Proper Practicing (Guitar Lesson)

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Matt Brown

Proper Practicing

There is nothing more valuable than your time. In this introductory phase 2 lesson, Matt reviews some basic practicing exercises so that you can get the most out of your practice time.

Taught by Matt Brown in Rock Guitar with Matt Brown seriesLength: 29:00Difficulty: 2.0 of 5
Chapter 1: (06:03) Introduction and Hammer-ons Matt introduces the idea of creating a practice schedule. By breaking down guitar playing into its basic technical components, the guitarist is able to focus on specific weaknesses. A practice schedule should be developed to ensure that each technical aspect of guitar playing is addressed adequately within a week period. In this scene, Matt demonstrates several of his favorite warm-up exercises.
  1. Hammer-ons
  2. This exercise is designed to enhance the tone, rhythm, speed, and accuracy of hammer-ons. It's a really easy exercise to learn, but it really improves your left hand. This exercise is a must if you want to work on strengthening your pinkie finger.
Chapter 2: (13:43) Additional Exercises with Right Hand Techniques Matt shows some exercises that isolate the right hand. He also introduces other technical concepts that require maximum attention. These are: Scales (major, minor, diminished, augmented, all modes, blues scales, pentatonics, etc.), arpeggios, and right / left hand synchronization.

  1. Kirk Hammett's Excellent Right Hand Exercise.
  2. Taking the left hand out of the picture allows you to really focus on your picking. Right hand speed is contingent upon two factors: economy of motion and speed. The first of these is the most important. Right hand speed is created through repetitious accuracy rather than simply moving your hand quickly. The first exercise focuses on these right hand mechanics. It is primarily designed to develop right hand speed, accuracy, and palm muting.

  3. Semi-Chromatic Right Hand Exercise
  4. This exercise focuses on the same skills involved in Exercise 1. It is very important to vary which exercises you practice. This is an exercise physiology concept that ensures maximum muscle development. The muscles in our body have memory. By performing tasks that they are less used to, they receive more benefit.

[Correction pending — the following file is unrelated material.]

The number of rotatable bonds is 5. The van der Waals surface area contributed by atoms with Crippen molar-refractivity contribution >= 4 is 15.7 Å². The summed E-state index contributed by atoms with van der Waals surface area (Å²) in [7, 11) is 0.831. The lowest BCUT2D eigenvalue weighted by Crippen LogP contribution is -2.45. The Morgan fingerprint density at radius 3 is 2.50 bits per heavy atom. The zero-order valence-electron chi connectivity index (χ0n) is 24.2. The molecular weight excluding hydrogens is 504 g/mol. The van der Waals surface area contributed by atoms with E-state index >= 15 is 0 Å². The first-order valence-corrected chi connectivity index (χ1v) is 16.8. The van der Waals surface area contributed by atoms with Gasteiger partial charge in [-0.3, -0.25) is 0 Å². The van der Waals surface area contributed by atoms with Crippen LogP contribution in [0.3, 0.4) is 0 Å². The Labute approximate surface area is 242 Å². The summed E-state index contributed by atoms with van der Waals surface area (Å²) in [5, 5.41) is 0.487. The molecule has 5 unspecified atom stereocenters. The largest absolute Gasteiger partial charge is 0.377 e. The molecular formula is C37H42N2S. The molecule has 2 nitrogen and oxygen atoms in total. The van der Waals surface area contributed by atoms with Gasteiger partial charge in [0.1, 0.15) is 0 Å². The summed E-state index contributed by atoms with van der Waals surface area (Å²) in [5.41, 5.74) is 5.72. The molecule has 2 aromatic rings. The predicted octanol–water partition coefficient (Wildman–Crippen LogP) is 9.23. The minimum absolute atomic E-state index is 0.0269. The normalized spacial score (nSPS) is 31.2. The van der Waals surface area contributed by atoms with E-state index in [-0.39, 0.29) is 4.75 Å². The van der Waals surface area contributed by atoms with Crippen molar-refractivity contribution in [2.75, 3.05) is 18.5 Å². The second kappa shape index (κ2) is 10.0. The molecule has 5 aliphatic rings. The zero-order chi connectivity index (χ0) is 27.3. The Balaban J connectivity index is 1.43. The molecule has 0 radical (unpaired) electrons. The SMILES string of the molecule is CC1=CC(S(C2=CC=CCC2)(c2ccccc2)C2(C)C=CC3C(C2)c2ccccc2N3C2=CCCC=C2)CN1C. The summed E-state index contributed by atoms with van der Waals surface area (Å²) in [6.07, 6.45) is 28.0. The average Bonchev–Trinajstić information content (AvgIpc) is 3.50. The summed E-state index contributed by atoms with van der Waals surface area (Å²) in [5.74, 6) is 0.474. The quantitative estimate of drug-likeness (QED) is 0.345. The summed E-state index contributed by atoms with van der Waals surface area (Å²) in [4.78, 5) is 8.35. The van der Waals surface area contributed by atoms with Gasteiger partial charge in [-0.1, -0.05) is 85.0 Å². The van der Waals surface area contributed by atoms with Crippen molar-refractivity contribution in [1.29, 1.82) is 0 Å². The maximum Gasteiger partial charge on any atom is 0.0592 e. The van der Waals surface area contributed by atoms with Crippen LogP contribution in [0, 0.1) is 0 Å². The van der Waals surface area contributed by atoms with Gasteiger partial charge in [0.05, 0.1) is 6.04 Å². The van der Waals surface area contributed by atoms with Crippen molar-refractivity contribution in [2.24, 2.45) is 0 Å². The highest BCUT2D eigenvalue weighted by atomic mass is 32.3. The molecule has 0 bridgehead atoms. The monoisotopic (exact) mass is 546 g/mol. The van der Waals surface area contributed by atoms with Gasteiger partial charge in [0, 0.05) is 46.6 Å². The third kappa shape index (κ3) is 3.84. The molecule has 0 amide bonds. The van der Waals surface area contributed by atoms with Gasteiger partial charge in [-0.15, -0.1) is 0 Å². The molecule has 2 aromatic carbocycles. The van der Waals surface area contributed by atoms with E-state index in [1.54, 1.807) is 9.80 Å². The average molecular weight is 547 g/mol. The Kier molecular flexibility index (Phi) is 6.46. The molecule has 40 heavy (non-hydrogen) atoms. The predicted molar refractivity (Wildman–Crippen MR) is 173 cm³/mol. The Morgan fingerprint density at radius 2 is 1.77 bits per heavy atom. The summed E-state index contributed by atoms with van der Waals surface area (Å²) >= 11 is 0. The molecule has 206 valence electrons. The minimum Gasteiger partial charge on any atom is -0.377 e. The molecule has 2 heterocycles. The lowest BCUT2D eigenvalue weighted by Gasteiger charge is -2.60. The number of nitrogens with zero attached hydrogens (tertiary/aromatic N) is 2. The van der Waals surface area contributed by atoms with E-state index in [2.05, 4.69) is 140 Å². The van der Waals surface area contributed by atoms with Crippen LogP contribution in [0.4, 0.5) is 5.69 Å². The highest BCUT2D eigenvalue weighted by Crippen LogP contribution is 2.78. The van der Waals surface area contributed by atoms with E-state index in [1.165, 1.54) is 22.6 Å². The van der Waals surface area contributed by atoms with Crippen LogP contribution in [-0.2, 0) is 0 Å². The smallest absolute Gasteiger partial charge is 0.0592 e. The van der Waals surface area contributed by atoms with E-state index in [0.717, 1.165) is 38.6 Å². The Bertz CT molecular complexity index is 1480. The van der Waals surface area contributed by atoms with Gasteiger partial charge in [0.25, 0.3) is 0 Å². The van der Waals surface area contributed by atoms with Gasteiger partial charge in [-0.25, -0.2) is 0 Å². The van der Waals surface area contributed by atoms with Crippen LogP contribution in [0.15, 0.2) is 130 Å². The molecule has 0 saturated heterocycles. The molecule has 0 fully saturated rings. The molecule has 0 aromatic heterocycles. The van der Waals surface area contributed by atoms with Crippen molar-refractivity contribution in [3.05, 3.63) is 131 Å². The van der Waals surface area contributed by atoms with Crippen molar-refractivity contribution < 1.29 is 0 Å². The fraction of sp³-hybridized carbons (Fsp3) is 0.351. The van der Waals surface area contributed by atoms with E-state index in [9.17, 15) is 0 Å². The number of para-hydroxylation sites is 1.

5. Right Hand String Skipping
  6. Exercise 3 is straight from Villa Lobos' Etude No. 1. It works your ability to play arpeggiated passages in which your right is required to skip one or more adjacent strings.

  7. Right/Left Hand Synchronization AKA THE MOST IMPORTANT EXERCISE EVER!
  8. Playing cleanly (not with notes that accidentally are muted) requires careful planned timing between both hands. The left hand must fret the note before the right hand picks it. Eliminating wasteful movement enhances the accuracy of both hands. Matt explains "good classical left hand technique" alongside this exercise.

Chapter 3: (05:06) Bending and Tremolo Picking Matt explains the do's and dont's of bending and tremolo picking.
  • Make sure you practice bends of varying intervals.
  • Make sure all bends are in tune.
  • Don't hurt yourself! Don't bend strings that are bigger than what you are comfortable with.
    Tremolo Picking:
  • Keep your wrist straight and pick using movement from the forearm
  • Pull your pick closer to your palm with your thumb and first finger to create a sharper angle between the pick and the string.
  • Rest your right hand on the bridge.
Chapter 4: (04:46) Left Hand Speed and Trills Matt explains the basic mechanics of the left hand and how they apply to guitar technique. The music theory behind playing arpeggios is also explained.
  1. Exercise 1
  2. Designed specifically to develop left hand speed by strengthening both the extensor and reflexor muscles in each left hand finger.

Video Subtitles / Captions

Member Comments about this Lesson

Discussions with our instructors are just one of the many benefits of becoming a member of JamPlay.

somewhere0inbetweensomewhere0inbetween replied on May 4th, 2016

lol. he says d&d is part of the busy schedule. I know I picked the right teacher! haha! thanks

dlpjr7869dlpjr7869 replied on November 11th, 2014

Enter your comment here.

dlpjr7869dlpjr7869 replied on November 11th, 2014

Cool, been looking for a video on this site explaining an exercise program. Thanks.

nlonguk02nlonguk02 replied on January 10th, 2014